I just had a memorable ride. I drove to a house for a pickup in the suburbs. Once there, I saw the garage door open, and there was a lady at the back of the garage by the door in a wheelchair. She called out that she needed help so I went to her and pushed her down the driveway to my car. I opened the door and she told me she had cerebral palsy and would need help. I gave her my hand but she said she really could not move her body well. So she said she would need to put her arms around my neck and that I would have to carry her. I was fine with this but since she was around the same body weight as mine, it took some time. The only issue I had was that as I positioned her in my back seat, she sort of fell sideways and slightly hit her head on the opposite door (not hard) before I could put her seat belt on. I put the wheelchair in as best I could... I drove her to church which was four blocks away. I wheeled her into the church and sat her down and positioned her carefully as Mass was starting. She had no complaints and was happy but I was afraid she could have been injured while I was placing her into my car. Has anyone been in a similar situation?
4 blocks?

You could have just wheeled her there to church and walked back to your car. Just leave the app on, collecting wait time, then drove to the church, ending the ride.

All you are doing is opening yourself to liability. And be assured Uber nor Lyft will have your back should this ride have gone sideways in any manner.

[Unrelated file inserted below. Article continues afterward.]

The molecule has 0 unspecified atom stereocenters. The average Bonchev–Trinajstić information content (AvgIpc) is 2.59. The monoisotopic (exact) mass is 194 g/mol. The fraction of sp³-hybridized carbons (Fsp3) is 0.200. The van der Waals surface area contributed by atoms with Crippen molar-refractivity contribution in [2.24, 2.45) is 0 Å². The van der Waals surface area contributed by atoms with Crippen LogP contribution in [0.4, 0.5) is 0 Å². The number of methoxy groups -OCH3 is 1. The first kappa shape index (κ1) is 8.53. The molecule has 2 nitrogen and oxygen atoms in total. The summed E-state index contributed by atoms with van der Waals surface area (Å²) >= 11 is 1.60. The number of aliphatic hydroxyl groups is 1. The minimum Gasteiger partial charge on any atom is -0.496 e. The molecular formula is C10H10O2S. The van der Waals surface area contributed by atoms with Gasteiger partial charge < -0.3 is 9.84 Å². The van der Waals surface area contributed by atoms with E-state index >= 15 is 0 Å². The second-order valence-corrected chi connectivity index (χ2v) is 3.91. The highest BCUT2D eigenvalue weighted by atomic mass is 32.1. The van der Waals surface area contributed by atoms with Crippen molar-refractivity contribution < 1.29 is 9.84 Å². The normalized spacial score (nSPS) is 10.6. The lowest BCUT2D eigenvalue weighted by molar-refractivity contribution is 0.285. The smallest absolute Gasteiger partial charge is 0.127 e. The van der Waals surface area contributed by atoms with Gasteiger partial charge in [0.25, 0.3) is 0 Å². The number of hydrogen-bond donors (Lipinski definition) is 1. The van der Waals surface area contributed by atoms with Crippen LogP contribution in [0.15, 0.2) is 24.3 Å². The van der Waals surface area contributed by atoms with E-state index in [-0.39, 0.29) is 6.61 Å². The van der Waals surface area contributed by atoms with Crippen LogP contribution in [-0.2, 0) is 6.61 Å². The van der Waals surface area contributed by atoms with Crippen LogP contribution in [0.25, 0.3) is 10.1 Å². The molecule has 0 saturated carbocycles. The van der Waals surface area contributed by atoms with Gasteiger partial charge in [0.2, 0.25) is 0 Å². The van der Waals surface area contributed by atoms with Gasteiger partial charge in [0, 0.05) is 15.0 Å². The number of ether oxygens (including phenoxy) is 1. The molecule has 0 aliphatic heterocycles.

mbd

Well-Known Member
I just had a memorable ride. I drove to a house for a pickup in the suburbs. Once there, I saw the garage door open, and there was a lady at the back of the garage by the door in a wheelchair. She called out that she needed help so I went to her and pushed her down the driveway to my car. I opened the door and she told me she had cerebral palsy and would need help. I gave her my hand but she said she really could not move her body well. So she said she would need to put her arms around my neck and that I would have to carry her. I was fine with this but since she was around the same body weight as mine, it took some time. The only issue I had was that as I positioned her in my back seat, she sort of fell sideways and slightly hit her head on the opposite door (not hard) before I could put her seat belt on. I put the wheelchair in as best I could... I drove her to church which was four blocks away. I wheeled her into the church and sat her down and positioned her carefully as Mass was starting. She had no complaints and was happy but I was afraid she could have been injured while I was placing her into my car. Has anyone been in a similar situation?